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Kazakhstan’s Snap Elections Called Amidst Dissent and Economic Troubles

Samantha Brletich

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Kazakhstan will be holding Parliamentary snap elections in March 2016 ultimately providing a mandate for autocratic President Nursultan Nazarbayev. The elections will not produce significant differences in the country’s political landscape which has remained relatively unchanged since Nazarbayev gained power in 1989.

Arguably, the elections in Kazakhstan are part of Nazarbayev’s attempts to make Kazakhstan appear as a democratic country and are part of Nazarbayev’s managed government or “managed democracy.” The elections are being held against the backdrop of a failing economy, low oil revenue prices and the oil crash, political dissent, and Nazarbayev’s need to be reaffirmed by the people of Kazakhstan.

The snap elections stirred up secessionist fervor and possible chances for political change among Kazakhstan observers as the country has no secessionist policy and is essentially under one-party rule. On 20 January 2016, the lower-house of the Senate, the Majlis, voted to dissolve itself; the Majlis is dominated by the Nur-Otan Party, Nazarbayev’s party. The elections, originally scheduled for late 2016 or early 2017, are scheduled for 20 March 2016.

The focus of the snap elections is economic recovery and political change. The snap elections are supported by the Majlis, and the miners and metallurgists to allow for “further implementation of reforms,” under Plan of the Nation (or “100 Steps”) and to “understand how we work in a new way, what laws should be adopted to meet the requirements of a market economy,” according to the Kazakh BNews news portal. The Head of the Assembly of Peoples of Kazakhstan (APK) says the elections will benefit the country politically and economically. Kazakhstan’s People’s Democratic Patriotic Party, known as “Aul” Party, also supports the snap elections. Support from Aul makes the elections and the decision not so one-sided appear more competitive. The Astana Times, published astonishing, but not surprising, poll results about voting in a new Majlis and reforms: “92 percent of citizens believe the early elections make the public more confident the new reforms will be implemented.” Other poll results are similar.

Similar to April 2015 Presidential elections, the elections were held against the backdrop of increasing political dissension in the country. The government fears another 2011 Zhana Ozen protest over labor conditions, and protests similar to the protest in May 2015 in the monocity (or company town) of Temirtau.

Recently, on 12 January 2016, protests were held in Astana against the Kazakh Bank and the falling tenge. In response to economic fears, the Kazakh government now offers powdered mare’s milk on the global market which “can generate product worth $1 billion (a year)” to mitigate declining global oil prices. Another recent incident was the firing of the Sovereign Wealth Fund manager, Berik Otemurat, stated Kazakhstan’s National Oil Fund would run out in the next six or seven years. The National Oil Fund, often used as an emergency fund, has fallen 17% from $77 billion since August 2014 and the government is withdrawing about according to the Wall Street Journal. Two activists in Kazakhstan, Serizkhan Mambetalin and Ermek Narymbaev, were convicted and sent to prison for two and three respectively for Facebook posts “inciting national discord” (Article 174 of the Criminal Code) and the “authorities claimed the clips amounted to a ‘serious crime against peace and security of humankind’ ” according to Human Rights Watch. The two men were arrested in October 2015 and their trial began 9 December 2015. A third activist, Bolatbek Blyalov, has movement restricted for three years and cannot “[change] his place of residence or work, or [spend] time in public areas during his time off.” The punishment for the three activists violates many of Kazakhstan’s international commitments.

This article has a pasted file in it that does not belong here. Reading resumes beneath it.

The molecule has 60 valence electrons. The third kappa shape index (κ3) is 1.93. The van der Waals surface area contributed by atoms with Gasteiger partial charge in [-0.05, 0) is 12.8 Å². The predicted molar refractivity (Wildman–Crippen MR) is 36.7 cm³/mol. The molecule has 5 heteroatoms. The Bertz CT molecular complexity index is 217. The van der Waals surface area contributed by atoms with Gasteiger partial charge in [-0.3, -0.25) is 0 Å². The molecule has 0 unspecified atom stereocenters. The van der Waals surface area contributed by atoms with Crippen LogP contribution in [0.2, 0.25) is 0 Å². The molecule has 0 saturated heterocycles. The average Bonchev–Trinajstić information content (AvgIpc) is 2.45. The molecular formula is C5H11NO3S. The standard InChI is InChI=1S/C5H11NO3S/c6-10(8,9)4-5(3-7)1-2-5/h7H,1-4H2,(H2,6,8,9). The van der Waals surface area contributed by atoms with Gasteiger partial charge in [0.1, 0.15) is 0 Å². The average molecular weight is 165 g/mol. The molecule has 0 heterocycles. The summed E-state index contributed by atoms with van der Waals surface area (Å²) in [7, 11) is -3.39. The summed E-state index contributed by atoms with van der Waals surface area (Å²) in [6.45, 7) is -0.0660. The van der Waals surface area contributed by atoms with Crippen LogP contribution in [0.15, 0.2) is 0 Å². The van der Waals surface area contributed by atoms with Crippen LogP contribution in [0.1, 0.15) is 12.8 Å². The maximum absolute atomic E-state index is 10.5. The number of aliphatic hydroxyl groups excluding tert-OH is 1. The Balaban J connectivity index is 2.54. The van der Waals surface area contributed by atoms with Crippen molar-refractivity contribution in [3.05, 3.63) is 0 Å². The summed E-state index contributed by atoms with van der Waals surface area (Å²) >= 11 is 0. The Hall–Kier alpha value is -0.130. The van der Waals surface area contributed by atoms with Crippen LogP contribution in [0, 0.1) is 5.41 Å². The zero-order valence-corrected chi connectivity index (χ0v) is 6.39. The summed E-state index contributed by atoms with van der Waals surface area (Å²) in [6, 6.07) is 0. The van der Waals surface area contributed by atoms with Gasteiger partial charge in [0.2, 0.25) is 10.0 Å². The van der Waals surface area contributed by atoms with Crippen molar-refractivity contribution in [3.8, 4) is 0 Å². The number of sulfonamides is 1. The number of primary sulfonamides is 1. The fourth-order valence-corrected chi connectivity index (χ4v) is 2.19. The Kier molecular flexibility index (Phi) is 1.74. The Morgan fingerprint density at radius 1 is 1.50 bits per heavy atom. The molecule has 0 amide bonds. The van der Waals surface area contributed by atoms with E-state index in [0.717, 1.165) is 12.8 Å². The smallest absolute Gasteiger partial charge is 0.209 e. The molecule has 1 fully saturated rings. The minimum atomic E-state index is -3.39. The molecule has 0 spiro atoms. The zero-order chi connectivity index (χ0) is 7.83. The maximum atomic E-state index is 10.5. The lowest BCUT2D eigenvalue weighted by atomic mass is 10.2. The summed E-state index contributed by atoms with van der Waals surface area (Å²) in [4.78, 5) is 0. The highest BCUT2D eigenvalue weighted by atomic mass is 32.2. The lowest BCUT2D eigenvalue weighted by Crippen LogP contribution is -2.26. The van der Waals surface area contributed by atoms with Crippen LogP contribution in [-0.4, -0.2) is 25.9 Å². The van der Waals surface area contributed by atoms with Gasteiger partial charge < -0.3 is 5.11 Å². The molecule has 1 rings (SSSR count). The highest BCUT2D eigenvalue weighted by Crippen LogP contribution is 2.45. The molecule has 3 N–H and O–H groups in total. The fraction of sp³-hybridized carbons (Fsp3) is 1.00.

Nazarbayev’s snap elections fall into a pattern of managed governance or managed democracy. The international community repeatedly chastises Kazakhstan for failure to execute and commit to democratic reforms, failure to improve human rights abuses (without little diplomatic and international consequence), and for lack of political freedoms and party pluralism. Nazarbayev in April 2015 won the election by a landslide and Nazarbayev said it would have “looked undemocratic” for him to question election results.

Edward Schatz categorizes Kazakhstan as a soft authoritarian regime that engages in managed information and “[discourages] opposition and [encourages] pro-regime authorities.” Information management, according to Schatz, is not only through media, but by staging “many events to convey information dramatically.” Nazarbayev has a history of staging political events. Applying this notion to snap elections, Kazakhstan’s citizens know of the economic troubles. Snap elections are unnecessary to highlight the problem and snap elections give the impression the government is actively handling the problem and that political change is welcome.

Besides during election cycles, Nazarbayev effectively manages the press, limiting dissent and alternative political voices. Media freedoms in Kazakhstan declined after the Zhana Ozen protests. In-depth legal analysis by France-based group, Article 19, provided that Law No. 545-IV on Television and Radio Broadcasting (the Law) of the Republic of Kazakhstan, is “open to abuse by government” and “poses a genuine threat to freedom of expression, as well as freedom of information.” The newspaper, Pravdivaya Gazeta, critical of Kazakhstani authorities was shut down February 2014. The Respublika newspaper was shut down in 2013 and the Assandi Times faced closure in April 2014 after being affiliated with Respublika. The Assandi Times maintains an empty Facebook page. On 18 December 2015, Kazakh authorities raided the offices of investigative news outlet Nakanune.kz; as of late January 2016, the website still operates.

The snap elections in Kazakhstan are not a way to encourage civic participation in political affairs, but a way for President Nazarbayev to consolidate his autocratic power via other means besides the Presidency and to provide the image he is supported by the people. The snap elections will not produce different results but will reinforce Kazakhstan’s current policies and ways to undertake reforms. As the Kazakh economy continues to tumble and public dissatisfaction increases, it is likely activists and news outlets will face persistent censorship and scrutiny from the Kazakh government. Nazarbayev’s ability to control the media and creative interpretations of the nation’s criminal code generates further criticism from international organizations and violate Kazakhstan’s obligations to international commitments.